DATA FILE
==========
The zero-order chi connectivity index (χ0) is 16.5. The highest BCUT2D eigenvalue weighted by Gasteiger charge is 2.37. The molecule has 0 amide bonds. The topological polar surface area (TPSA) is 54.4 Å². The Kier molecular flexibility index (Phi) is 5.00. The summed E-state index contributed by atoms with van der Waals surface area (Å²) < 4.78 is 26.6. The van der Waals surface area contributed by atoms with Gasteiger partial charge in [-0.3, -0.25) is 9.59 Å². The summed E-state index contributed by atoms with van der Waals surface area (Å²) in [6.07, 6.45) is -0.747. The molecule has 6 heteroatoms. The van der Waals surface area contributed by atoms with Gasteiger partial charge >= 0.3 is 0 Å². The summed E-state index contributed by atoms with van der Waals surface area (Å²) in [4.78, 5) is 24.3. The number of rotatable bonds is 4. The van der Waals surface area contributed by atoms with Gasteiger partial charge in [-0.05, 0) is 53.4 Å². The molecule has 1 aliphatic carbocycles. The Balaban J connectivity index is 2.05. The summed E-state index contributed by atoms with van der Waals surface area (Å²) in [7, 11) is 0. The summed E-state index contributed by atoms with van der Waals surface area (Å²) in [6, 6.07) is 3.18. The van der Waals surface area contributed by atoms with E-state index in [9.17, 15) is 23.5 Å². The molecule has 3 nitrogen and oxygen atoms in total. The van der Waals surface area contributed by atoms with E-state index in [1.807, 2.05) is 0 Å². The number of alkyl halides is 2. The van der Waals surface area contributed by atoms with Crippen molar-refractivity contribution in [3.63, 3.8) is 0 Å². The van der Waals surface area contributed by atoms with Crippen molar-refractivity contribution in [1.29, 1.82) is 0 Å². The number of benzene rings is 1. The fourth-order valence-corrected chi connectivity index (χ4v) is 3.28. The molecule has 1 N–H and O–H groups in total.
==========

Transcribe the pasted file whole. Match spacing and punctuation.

The zero-order chi connectivity index (χ0) is 16.5. The highest BCUT2D eigenvalue weighted by Gasteiger charge is 2.37. The molecule has 0 amide bonds. The topological polar surface area (TPSA) is 54.4 Å². The Kier molecular flexibility index (Phi) is 5.00. The summed E-state index contributed by atoms with van der Waals surface area (Å²) < 4.78 is 26.6. The van der Waals surface area contributed by atoms with Gasteiger partial charge in [-0.3, -0.25) is 9.59 Å². The summed E-state index contributed by atoms with van der Waals surface area (Å²) in [6.07, 6.45) is -0.747. The molecule has 6 heteroatoms. The van der Waals surface area contributed by atoms with Gasteiger partial charge >= 0.3 is 0 Å². The summed E-state index contributed by atoms with van der Waals surface area (Å²) in [4.78, 5) is 24.3. The number of rotatable bonds is 4. The van der Waals surface area contributed by atoms with Gasteiger partial charge in [-0.05, 0) is 53.4 Å². The molecule has 1 aliphatic carbocycles. The Balaban J connectivity index is 2.05. The summed E-state index contributed by atoms with van der Waals surface area (Å²) in [7, 11) is 0. The summed E-state index contributed by atoms with van der Waals surface area (Å²) in [6, 6.07) is 3.18. The van der Waals surface area contributed by atoms with E-state index in [9.17, 15) is 23.5 Å². The molecule has 3 nitrogen and oxygen atoms in total. The van der Waals surface area contributed by atoms with E-state index in [1.807, 2.05) is 0 Å². The number of alkyl halides is 2. The van der Waals surface area contributed by atoms with Crippen molar-refractivity contribution in [3.63, 3.8) is 0 Å². The van der Waals surface area contributed by atoms with Crippen molar-refractivity contribution in [1.29, 1.82) is 0 Å². The number of benzene rings is 1. The fourth-order valence-corrected chi connectivity index (χ4v) is 3.28. The molecule has 1 N–H and O–H groups in total.